The debate about whether criminals are born or made can be extended to terrorists too, and assumes greater significance given the indiscriminate death and destruction they deal in. For it is important to understand what can make certain humans turn into unconscionably brutal killers of defenceless people, and in finding so, avoid dehumanising them as they do their targets – even if we don’t like what we find.
This is the core of Pakistani police officer-turned-author Omar Shahid Hamid’s second book of fiction – a dark, noir-like and ultimately chilling account of how a youth from a normal lower-middle class background becomes a near-psychopathic killer, who can destroy everyone he comes in contact with – family, friends, and finally, a hapless police officer who gets close to figuring him out.
This is the dreaded Sheikh Ahmed Uzair Sufi, whose depredations include the (video-recorded) gruesome killing of a pregnant British journalist and assassination attempts on an unnamed Pakistani president, but gave no indication of his future when only the simple Ahmed Sufi, he and his two best friends (one a girl) passed out in the mid-1990s from a prestigious Karachi school.
His friends, who are from higher social classes, go abroad for higher studies but he stays in touch with them even as his own life goes through lethal and abrupt changes and he embarks on a dark, dangerous path – first as a political worker and then as a militant.
The journey from a student to a jihadi takes him to Kosovo to a training camp in Afghanistan (where he encounters Osama Bin Laden but is most unimpressed!) to Kashmir (where he is captured and tortured) and finally back to his own country, where he carries on his campaign of violence before being trapped by a dogged officer. Found to suborn the staff in the jail where he is lodged, he is shifted to a remote makeshift jail in the desert of Sindh, in the charge of newly-promoted Superintendent of Police Omar Abbasi.
Abbasi, of humble background and most anxious to prove himself, attempts to find out what transformed his prisoner and what his future plans are, but, too late, finds he has been outwitted.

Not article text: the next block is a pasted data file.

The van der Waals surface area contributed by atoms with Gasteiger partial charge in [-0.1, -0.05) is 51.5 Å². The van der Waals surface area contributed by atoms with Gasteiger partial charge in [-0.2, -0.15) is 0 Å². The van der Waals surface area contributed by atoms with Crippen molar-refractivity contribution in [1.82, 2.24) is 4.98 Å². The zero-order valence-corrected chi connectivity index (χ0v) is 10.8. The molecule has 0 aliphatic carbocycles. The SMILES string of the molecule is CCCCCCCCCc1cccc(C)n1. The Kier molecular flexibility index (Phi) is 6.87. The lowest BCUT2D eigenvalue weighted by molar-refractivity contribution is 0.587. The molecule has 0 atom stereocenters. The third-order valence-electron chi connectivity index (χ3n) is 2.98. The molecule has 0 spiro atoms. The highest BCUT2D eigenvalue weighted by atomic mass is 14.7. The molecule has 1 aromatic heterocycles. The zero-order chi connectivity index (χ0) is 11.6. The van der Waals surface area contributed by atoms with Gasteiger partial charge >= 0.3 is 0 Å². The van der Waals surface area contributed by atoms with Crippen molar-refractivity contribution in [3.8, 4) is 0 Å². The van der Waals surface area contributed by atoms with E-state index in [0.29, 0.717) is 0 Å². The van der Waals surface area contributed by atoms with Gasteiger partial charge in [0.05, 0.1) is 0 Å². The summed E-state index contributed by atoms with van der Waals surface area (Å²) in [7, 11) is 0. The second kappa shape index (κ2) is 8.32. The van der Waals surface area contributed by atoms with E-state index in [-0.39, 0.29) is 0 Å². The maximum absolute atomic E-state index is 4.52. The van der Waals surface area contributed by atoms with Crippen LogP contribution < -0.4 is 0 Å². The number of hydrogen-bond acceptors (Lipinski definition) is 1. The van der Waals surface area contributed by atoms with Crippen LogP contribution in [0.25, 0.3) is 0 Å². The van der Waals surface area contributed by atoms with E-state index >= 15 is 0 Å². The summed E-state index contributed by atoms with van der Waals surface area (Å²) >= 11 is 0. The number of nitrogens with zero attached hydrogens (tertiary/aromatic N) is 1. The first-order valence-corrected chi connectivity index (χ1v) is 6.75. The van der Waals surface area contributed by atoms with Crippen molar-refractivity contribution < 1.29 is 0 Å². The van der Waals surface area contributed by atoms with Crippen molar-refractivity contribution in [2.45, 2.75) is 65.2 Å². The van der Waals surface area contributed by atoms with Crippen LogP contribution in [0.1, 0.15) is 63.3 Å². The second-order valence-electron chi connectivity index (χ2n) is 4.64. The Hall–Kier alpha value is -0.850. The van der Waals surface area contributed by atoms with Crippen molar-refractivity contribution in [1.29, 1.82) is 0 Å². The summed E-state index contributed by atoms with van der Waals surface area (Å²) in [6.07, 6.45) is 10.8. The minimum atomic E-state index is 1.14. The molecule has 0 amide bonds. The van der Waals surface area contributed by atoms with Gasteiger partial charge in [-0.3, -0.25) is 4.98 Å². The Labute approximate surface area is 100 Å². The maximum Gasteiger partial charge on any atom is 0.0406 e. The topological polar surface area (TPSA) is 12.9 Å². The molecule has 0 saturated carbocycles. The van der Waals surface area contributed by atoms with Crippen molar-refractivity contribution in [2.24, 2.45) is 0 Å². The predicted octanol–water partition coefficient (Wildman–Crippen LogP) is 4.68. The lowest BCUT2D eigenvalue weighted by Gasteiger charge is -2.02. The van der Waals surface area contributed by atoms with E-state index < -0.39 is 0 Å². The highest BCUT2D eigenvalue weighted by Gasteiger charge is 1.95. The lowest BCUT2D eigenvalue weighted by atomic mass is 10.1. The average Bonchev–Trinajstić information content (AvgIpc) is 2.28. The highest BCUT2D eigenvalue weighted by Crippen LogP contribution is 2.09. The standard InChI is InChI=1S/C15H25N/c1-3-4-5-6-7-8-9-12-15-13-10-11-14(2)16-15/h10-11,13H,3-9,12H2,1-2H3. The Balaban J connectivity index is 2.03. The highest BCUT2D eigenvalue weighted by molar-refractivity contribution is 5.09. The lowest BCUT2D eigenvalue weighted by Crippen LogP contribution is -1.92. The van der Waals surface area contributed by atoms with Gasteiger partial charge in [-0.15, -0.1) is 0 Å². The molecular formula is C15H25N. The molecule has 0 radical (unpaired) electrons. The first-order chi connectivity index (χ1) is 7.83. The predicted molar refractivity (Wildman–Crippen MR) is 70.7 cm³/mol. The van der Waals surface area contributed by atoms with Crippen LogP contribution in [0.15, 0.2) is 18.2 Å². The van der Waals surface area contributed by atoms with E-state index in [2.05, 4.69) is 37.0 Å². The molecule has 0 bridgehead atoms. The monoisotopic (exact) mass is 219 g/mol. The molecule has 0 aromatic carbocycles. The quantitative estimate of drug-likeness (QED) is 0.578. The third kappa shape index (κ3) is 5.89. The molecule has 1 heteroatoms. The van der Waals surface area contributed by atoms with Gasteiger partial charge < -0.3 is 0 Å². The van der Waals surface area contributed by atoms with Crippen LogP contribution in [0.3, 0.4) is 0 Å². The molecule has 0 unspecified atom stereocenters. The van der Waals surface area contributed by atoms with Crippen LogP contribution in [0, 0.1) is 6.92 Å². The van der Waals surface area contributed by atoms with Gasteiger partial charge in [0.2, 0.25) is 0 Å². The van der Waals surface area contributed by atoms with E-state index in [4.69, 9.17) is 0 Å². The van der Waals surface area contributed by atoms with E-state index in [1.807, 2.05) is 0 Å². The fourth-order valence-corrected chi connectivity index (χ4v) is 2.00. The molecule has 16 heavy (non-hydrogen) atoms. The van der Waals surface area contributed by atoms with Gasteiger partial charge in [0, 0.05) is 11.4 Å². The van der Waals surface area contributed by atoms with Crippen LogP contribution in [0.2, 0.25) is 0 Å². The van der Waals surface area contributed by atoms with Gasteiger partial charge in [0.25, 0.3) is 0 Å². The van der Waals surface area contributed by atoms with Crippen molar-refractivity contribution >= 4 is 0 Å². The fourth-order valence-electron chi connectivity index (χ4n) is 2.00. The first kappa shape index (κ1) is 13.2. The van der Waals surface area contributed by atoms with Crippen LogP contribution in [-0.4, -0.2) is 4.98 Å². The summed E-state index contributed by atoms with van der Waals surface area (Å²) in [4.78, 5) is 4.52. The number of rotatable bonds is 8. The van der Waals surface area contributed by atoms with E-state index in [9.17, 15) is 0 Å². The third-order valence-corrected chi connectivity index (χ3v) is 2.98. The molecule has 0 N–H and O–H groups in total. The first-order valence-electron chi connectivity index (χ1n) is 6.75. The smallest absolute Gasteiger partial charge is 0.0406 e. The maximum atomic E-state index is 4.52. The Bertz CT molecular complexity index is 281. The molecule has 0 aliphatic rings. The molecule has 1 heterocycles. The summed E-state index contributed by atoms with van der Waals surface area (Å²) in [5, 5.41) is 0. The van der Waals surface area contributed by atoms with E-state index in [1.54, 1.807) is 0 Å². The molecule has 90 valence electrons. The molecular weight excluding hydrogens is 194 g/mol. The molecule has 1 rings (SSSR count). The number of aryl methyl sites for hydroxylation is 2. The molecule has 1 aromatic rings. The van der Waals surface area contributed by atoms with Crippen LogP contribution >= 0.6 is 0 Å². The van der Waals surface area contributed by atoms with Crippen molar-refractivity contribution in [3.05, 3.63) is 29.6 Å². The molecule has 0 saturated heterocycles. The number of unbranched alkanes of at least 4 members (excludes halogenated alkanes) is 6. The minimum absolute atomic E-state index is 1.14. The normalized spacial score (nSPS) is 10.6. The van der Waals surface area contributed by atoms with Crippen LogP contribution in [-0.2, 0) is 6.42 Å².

Hamid, who served in police for over a decade including in Karachi as a superintendent of police as well as had personal experience of terrorism with the gunning down of his father – a principled head of Karachi power utility, seems to have drawn on his own experiences as well as a several recent real-life events, including the hijacking of IC-814, the Daniel Pearl killing and the assassination attempts on President Musharraf among others in his book.
But unlike his debut “The Prisoner” (2013) about two disinterested middle-aged policemen (one who shifted himself sideways to become a jailor and the other one jailed for a staged killing) who are asked to help trace and rescue a kidnapped American journalist ahead of his impending execution on Christmas Day, “The Spinner’s Tale” is considerably darker and grittier, and positively noirish in its treatment of love, friendship, duty and loyalty.
It also raises some uncomfortable and not-easily answered questions about power and privilege and what the thwarted aspirations of millions of youth in lower stratas of society – in not only Pakistan but across South Asia – may lead to.
That is a question that will keep you up like this book’s grim ending.